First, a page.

FirstEnergy filing says Ohio bribery probe could pose risks to utility’s financial status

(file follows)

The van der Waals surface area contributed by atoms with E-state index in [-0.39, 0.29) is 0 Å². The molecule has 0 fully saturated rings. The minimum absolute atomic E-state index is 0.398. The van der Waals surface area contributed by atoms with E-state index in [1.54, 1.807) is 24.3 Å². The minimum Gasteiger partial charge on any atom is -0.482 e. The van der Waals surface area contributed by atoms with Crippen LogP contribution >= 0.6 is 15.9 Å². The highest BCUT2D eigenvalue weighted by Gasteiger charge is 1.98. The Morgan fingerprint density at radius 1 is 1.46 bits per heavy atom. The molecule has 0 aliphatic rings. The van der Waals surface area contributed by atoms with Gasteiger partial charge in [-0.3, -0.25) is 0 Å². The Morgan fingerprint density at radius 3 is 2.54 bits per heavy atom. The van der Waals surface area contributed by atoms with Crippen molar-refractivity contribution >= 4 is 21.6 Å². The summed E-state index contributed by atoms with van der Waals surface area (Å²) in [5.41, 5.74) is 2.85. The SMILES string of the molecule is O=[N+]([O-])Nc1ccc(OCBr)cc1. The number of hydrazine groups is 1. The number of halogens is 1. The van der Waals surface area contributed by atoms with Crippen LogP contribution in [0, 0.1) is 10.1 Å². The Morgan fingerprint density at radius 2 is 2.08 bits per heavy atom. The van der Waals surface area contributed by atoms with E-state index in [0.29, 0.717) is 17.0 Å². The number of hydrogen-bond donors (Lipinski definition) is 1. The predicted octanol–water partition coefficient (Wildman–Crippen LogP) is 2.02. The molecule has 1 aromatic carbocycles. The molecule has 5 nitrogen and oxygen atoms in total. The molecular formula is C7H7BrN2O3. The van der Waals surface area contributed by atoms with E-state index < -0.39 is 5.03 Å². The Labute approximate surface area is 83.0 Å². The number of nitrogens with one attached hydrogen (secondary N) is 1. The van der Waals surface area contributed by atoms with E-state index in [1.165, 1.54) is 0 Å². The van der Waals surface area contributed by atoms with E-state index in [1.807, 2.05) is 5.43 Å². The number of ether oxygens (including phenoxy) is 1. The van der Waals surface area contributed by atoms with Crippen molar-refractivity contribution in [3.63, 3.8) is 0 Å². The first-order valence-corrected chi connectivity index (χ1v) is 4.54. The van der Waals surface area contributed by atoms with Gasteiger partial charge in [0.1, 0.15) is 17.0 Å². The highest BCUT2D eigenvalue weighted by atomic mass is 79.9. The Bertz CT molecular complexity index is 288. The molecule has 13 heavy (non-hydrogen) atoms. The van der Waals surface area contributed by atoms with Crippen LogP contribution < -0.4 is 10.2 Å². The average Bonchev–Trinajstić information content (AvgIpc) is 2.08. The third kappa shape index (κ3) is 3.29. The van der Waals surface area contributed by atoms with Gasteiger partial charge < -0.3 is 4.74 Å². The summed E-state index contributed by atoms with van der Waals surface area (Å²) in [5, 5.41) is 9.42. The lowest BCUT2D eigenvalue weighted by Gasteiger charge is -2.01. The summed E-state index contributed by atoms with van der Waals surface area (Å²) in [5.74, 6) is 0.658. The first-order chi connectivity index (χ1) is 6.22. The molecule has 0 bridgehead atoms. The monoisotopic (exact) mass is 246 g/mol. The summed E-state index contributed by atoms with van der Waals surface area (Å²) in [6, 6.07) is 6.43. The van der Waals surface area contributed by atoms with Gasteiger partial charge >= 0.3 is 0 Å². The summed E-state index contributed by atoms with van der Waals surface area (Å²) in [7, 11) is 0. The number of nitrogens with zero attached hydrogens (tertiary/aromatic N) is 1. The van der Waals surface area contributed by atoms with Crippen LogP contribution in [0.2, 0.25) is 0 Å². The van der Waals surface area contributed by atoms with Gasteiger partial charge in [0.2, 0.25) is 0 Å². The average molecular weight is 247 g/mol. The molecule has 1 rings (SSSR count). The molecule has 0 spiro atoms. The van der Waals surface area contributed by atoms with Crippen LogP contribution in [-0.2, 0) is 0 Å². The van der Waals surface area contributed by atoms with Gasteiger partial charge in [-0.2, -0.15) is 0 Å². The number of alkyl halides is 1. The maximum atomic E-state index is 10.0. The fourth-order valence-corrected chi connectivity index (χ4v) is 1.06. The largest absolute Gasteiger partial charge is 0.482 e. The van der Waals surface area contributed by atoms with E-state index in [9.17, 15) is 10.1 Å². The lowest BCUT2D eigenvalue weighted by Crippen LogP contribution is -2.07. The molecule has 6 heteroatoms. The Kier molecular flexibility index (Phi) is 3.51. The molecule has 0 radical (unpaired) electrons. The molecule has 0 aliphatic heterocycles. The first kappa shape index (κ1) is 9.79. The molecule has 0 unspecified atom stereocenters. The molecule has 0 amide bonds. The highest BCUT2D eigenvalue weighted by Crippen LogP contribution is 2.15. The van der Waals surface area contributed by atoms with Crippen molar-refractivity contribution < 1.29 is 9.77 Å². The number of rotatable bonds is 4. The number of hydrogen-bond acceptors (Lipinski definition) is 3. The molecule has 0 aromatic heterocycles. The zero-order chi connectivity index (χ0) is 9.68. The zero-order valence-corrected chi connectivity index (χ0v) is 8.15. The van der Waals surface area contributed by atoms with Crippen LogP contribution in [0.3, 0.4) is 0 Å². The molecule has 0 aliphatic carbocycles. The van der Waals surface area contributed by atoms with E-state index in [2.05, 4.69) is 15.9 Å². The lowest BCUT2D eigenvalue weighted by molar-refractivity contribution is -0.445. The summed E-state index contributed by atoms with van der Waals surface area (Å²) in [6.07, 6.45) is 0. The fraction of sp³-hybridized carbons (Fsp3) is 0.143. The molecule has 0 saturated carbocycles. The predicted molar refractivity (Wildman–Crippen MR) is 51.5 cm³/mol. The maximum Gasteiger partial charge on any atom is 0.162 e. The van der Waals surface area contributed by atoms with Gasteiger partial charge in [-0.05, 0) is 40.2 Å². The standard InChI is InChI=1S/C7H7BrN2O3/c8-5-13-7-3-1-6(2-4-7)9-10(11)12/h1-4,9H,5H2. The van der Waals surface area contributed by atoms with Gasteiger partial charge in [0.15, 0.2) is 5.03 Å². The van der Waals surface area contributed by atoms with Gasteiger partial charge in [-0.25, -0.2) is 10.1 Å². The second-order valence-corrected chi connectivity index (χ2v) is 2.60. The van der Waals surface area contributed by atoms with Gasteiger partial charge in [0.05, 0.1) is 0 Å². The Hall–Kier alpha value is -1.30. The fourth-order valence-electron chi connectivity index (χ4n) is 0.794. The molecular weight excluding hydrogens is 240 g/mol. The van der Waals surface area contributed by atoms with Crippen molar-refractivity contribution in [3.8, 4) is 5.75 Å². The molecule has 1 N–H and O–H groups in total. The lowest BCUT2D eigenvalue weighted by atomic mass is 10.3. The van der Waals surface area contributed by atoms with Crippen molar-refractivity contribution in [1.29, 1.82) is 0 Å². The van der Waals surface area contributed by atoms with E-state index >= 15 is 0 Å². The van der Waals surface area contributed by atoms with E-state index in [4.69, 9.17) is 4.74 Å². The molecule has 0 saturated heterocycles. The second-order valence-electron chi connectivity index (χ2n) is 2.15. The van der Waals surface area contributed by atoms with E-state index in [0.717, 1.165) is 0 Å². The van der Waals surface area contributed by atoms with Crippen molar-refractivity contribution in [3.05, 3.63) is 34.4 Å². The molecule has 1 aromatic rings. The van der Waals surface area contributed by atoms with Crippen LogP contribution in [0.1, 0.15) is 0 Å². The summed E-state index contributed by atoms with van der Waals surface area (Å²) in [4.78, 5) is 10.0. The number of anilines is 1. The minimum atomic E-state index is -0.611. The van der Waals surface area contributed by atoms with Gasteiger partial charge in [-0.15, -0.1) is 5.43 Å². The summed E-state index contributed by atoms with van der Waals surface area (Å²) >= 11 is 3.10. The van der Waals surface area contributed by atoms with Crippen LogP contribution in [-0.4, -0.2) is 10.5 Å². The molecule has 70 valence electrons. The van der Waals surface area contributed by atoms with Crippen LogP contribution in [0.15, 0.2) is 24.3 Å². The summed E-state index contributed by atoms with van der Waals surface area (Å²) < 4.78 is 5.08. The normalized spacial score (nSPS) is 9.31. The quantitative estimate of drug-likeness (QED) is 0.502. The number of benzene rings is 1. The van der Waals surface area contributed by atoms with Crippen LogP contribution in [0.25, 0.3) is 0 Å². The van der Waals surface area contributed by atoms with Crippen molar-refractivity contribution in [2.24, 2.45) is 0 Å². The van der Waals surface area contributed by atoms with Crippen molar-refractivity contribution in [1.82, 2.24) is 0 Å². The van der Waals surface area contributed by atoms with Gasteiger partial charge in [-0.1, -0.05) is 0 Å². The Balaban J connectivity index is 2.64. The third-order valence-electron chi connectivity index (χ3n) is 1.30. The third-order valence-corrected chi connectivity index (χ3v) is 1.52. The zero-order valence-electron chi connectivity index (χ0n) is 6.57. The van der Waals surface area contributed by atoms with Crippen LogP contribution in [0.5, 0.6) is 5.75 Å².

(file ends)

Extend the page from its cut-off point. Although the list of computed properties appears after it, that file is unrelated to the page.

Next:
first_img FacebookTwitterLinkedInEmailPrint分享Cleveland.com:FirstEnergy officials said Monday they will not comment further on what prompted the company to fire its CEO and two other top executives late last week, other than the decision was set in motion following a Sept. 2 subpoena from the U.S. Securities and Exchange Commission.But a new company regulatory filing says “potential criminal or civil liabilities” related to myriad ongoing federal investigations and lawsuits into Ohio House Bill 6 are among the possible risks to the company’s reputation or financial condition. The company also said in a Friday filing it’s launched an internal process to strengthen its internal governance and compliance measures.Acting CEO Steve Strah, who took over after the company fired former CEO Chuck Jones last Thursday, said Monday the company won’t comment while the federal investigations are ongoing. He also said it would be “premature” to say whether FirstEnergy’s ongoing internal review, which began after the SEC subpoena, might find violations by other company officials.Strah’s comments, and FirstEnergy’s identification of possible criminal charges, are a change in tone from the company’s previous conference call in July, led by Jones. In that July 24 call, held three days after the FBI arrested and charged former House Speaker Larry Householder, revealing the investigation to the public, Jones told investors the company had done nothing wrong.Last Thursday, FirstEnergy announced the firings of Jones and two others — Senior Vice President of Product Development, Marketing, and Branding Dennis Chack, and Senior Vice President of External Affairs Mike Dowling — citing unspecified violations of company policy.Also on Thursday, two political operatives arrested with Householder — Jeff Longstreth, Householder’s top political aide, and Juan Cespedes, a lobbyist for the company formerly known as FirstEnergy Solutions — pleaded guilty to federal charges. They admitted to participating in what federal prosecutors have described as a complex $61 million bribery scheme through which Householder helped deliver HB6, a $1 billion bailout to two nuclear plants formerly owned by FirstEnergy. FirstEnergy and its affiliates gave the $61 million to a network of political groups that helped Householder gain his legislative leadership position, pressure state lawmakers to pass HB6, and then to defend the bill against a repeal effort, according to prosecutors.FirstEnergy officials have not been charged or officially named in the probe, but charging documents make clear the company is central to the alleged bribery scheme. Southern District of Ohio U.S. Attorney David DeVillers said Thursday the investigation is ongoing.[Andrew J. Tobias]More: In federal filing, FirstEnergy officials say criminal charges possible from federal House Bill 6 bribery probe FirstEnergy filing says Ohio bribery probe could pose risks to utility’s financial statuslast_img read more